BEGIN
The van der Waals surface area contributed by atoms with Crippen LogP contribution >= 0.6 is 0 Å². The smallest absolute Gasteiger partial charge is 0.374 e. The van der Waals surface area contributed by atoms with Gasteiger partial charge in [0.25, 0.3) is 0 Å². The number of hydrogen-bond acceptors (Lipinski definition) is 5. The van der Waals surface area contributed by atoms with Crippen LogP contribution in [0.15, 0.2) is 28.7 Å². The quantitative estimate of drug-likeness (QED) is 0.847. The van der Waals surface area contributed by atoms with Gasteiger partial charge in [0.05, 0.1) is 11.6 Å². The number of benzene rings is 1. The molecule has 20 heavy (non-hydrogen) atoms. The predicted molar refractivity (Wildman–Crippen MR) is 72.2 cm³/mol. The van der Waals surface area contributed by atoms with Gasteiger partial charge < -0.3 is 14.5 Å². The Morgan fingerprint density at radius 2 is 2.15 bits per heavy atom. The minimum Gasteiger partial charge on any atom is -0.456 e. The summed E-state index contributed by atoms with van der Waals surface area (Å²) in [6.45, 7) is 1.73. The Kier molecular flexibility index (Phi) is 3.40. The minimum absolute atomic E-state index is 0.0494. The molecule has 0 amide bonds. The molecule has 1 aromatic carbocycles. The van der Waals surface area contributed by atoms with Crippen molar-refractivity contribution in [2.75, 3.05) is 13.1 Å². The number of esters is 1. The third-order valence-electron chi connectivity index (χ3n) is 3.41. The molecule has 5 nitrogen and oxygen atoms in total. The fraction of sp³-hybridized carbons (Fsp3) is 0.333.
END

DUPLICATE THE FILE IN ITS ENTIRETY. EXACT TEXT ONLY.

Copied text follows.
The van der Waals surface area contributed by atoms with Crippen LogP contribution >= 0.6 is 0 Å². The smallest absolute Gasteiger partial charge is 0.374 e. The van der Waals surface area contributed by atoms with Gasteiger partial charge in [0.25, 0.3) is 0 Å². The number of hydrogen-bond acceptors (Lipinski definition) is 5. The van der Waals surface area contributed by atoms with Crippen LogP contribution in [0.15, 0.2) is 28.7 Å². The quantitative estimate of drug-likeness (QED) is 0.847. The van der Waals surface area contributed by atoms with Gasteiger partial charge in [0.05, 0.1) is 11.6 Å². The number of benzene rings is 1. The molecule has 20 heavy (non-hydrogen) atoms. The predicted molar refractivity (Wildman–Crippen MR) is 72.2 cm³/mol. The van der Waals surface area contributed by atoms with Gasteiger partial charge < -0.3 is 14.5 Å². The Morgan fingerprint density at radius 2 is 2.15 bits per heavy atom. The minimum Gasteiger partial charge on any atom is -0.456 e. The summed E-state index contributed by atoms with van der Waals surface area (Å²) in [6.45, 7) is 1.73. The Kier molecular flexibility index (Phi) is 3.40. The minimum absolute atomic E-state index is 0.0494. The molecule has 0 amide bonds. The molecule has 1 aromatic carbocycles. The van der Waals surface area contributed by atoms with Crippen molar-refractivity contribution in [2.75, 3.05) is 13.1 Å². The number of esters is 1. The third-order valence-electron chi connectivity index (χ3n) is 3.41. The molecule has 5 nitrogen and oxygen atoms in total. The fraction of sp³-hybridized carbons (Fsp3) is 0.333.